The Buffalo show of over five hundred prints was the most important held up to that time in a major art museum. Even though it had both open and invited categories of exhibitors, it was entirely a Photo-Secession affair. Both sections were chosen by the group, and all of the works had a similar approach to the medium. Stieglitz intended it as an affirmation of the group's ascendancy, a role which had begun to be questioned by those who felt that the quality of Camera Work was slipping and that the Photo-Secession galleries had been taken over by other media. Paul Haviland attempted to explain these developments in Camera Work:

The season, which ended with but a single photographic exhibition has led many of our friends to presume that the Photo-Secession was losing its interest in photography....If the position of photography among the arts is to be firmly and permanently established, this can be accomplished by proving it capable of standing the test of comparison with the best work in other media and not by isolating it. 

The Albright exhibition, designed by Max Weber and installed by Weber, Stieglitz, Paul Haviland and Clarence White, was a major event in the history of photography, for it summed up what had been attempted and accomplished in the decade just ended. Charles Caffin, writing in Camera Work, emphasized its quality:

Within the limits of what they have proposed to themselves, these photographers have reached an average of technical accomplishment which is as high as the present-day average in any other medium of picture making.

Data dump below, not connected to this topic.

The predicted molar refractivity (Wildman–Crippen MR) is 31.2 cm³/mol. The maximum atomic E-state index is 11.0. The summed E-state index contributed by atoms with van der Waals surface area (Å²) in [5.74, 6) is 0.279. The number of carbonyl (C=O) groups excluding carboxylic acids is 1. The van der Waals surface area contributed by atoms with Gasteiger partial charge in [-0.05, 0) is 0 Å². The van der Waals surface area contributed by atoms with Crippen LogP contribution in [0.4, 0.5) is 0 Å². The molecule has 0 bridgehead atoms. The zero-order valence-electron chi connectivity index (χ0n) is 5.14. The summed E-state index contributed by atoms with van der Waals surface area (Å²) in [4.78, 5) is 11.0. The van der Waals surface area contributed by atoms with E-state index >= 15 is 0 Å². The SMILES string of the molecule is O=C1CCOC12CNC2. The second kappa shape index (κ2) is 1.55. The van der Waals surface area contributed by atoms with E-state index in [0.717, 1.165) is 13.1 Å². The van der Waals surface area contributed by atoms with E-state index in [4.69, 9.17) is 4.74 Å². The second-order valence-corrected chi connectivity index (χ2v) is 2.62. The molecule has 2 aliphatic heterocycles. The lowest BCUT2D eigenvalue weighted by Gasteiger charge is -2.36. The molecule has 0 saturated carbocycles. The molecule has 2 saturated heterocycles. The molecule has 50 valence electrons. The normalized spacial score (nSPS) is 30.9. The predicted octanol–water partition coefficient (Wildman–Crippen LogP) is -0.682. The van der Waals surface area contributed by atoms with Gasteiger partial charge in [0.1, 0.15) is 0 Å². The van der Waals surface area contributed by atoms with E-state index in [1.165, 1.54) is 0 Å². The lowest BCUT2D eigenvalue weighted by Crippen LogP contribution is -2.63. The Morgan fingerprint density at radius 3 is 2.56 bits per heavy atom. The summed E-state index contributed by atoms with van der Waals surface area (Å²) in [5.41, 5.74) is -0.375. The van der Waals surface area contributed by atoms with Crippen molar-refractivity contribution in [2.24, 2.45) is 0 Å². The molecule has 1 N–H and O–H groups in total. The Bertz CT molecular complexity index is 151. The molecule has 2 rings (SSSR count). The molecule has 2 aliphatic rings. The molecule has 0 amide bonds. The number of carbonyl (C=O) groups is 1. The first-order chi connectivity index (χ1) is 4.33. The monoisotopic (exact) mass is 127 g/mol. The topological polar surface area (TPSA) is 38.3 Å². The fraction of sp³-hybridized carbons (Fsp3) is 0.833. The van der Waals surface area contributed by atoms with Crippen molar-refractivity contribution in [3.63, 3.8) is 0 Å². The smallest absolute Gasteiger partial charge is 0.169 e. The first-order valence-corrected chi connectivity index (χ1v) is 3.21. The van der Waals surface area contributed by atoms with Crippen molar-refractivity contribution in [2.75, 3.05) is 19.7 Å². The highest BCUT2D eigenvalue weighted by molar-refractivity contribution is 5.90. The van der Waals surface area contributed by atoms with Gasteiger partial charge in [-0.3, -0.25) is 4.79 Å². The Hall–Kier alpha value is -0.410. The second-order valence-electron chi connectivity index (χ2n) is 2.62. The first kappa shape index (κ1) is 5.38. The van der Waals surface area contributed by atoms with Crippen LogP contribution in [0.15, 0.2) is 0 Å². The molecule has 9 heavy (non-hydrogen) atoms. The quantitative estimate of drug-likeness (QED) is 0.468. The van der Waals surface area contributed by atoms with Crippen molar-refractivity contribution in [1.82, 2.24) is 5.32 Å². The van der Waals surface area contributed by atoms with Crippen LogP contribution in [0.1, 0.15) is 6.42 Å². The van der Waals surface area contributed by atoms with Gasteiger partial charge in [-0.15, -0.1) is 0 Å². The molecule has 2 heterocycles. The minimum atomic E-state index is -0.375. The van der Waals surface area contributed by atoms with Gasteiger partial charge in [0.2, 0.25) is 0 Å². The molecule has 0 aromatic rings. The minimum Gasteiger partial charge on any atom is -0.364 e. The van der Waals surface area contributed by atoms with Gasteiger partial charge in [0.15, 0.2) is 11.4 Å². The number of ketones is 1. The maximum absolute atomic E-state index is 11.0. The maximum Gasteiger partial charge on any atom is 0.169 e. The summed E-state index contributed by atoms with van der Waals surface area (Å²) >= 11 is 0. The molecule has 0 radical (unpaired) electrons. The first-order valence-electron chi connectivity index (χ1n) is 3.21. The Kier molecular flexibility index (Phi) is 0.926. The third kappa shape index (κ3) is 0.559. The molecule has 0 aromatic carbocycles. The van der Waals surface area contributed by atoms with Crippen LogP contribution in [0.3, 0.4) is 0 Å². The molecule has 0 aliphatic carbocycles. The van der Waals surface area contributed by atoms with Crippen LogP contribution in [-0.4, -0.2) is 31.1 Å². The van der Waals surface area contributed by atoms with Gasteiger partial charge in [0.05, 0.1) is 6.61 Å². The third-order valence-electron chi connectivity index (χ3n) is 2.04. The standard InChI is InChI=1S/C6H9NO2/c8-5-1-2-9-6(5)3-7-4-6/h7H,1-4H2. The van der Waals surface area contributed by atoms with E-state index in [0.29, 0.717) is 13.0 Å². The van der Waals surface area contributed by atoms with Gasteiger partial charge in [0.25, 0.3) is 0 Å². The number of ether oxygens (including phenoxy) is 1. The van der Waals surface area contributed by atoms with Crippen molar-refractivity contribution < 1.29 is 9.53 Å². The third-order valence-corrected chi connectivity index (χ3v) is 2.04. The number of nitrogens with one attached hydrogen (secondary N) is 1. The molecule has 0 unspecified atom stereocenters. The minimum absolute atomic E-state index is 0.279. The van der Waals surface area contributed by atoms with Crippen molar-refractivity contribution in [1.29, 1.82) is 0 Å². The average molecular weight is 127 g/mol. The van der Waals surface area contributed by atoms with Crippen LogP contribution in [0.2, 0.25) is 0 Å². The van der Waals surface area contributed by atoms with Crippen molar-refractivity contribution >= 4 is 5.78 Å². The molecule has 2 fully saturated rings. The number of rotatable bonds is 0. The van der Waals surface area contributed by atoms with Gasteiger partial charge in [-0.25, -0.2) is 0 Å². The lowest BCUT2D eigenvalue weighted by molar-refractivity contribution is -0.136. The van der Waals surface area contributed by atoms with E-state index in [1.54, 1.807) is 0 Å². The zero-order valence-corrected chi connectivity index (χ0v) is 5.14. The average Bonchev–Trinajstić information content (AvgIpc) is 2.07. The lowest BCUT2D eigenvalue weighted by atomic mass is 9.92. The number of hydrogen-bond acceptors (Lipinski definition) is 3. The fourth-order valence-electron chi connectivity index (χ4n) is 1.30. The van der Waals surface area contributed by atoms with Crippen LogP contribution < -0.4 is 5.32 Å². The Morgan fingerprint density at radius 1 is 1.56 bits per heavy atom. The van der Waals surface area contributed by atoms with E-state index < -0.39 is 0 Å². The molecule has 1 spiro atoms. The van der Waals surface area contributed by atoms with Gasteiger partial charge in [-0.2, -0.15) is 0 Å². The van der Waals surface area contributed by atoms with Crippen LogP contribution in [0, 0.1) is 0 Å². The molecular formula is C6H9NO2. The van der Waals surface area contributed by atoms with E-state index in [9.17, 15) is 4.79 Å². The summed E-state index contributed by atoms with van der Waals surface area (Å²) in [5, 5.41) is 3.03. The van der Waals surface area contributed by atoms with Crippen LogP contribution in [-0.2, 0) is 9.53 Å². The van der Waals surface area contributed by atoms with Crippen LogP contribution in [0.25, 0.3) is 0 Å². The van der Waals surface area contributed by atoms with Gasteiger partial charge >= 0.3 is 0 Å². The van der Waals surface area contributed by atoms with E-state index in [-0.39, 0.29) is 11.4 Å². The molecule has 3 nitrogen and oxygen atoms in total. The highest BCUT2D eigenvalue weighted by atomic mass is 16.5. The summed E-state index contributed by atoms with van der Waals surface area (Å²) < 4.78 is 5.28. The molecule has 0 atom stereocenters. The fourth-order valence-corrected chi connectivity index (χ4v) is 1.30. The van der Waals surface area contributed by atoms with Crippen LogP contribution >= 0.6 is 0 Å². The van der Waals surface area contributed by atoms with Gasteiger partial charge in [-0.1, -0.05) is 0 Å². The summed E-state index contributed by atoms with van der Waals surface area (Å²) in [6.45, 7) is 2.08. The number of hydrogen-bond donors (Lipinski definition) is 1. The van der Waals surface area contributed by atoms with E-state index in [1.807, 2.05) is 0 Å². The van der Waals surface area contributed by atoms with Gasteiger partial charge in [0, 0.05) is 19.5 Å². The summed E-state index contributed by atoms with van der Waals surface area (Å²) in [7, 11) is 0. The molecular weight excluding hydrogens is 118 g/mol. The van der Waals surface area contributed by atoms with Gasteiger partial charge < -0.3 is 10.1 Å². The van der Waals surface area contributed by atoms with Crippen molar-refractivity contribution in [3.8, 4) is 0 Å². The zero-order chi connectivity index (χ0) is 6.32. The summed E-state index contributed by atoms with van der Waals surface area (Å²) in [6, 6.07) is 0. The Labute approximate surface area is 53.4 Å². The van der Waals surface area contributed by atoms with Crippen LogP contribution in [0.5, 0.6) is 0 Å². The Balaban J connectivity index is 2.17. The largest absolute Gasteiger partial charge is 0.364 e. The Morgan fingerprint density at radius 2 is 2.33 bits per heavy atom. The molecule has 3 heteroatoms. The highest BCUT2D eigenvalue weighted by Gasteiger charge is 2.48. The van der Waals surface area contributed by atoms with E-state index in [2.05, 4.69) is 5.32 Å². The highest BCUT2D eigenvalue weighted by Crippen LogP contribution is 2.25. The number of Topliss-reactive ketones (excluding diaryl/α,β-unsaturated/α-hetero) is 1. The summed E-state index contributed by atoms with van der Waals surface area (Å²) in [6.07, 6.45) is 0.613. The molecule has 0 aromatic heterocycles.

An editorial in American Photography was less favorable:

The scheme of things, to a Secessionist, consists of an enormous expanse of dense black shadows, punctuated by a few more or less successfully arranged light spots, and the vision of six hundred of the vagaries in a dozen different mediums becomes both tiresome and depressing. To say that this dismal madness of monotone represents the final achievement of photography is as foolish as to call the dreary monotony of a slave ditty the highest form of music.

The exhibition marked the beginning of an end, which was, in fact, what Stieglitz intended; the Photo-Secession had achieved its purpose; even the negative review by F. Austin Lidbury in American Photography conceded them that victory:

If this exhibition contains a great deal of the very finest work that has ever been produced in photography, it also contains a great amount of the veriest rot...The last noteworthy impression you get from the show is that of finality...Extraordinary and interesting as it is viewed as a historical summing up, there is no question in my mind but that, as a show pure and simple, one hundred and fifty prints selected from it would have made a far more enjoyable and impressive collection. 

It is final in another sense. It is the final and conclusive refutation of the claim that the Photo-Secession is divinely commissioned to uphold a standard of unusual excellence. The Open Section proves that. 

Is it, one wonders, final in yet a third sense? Is the Photo-Secession, having at last stormed the citadel which it has been assaulting for so long, having won the recognition which has been the watchword of its fight, now singing, in this exhibition, its nunc dimittis?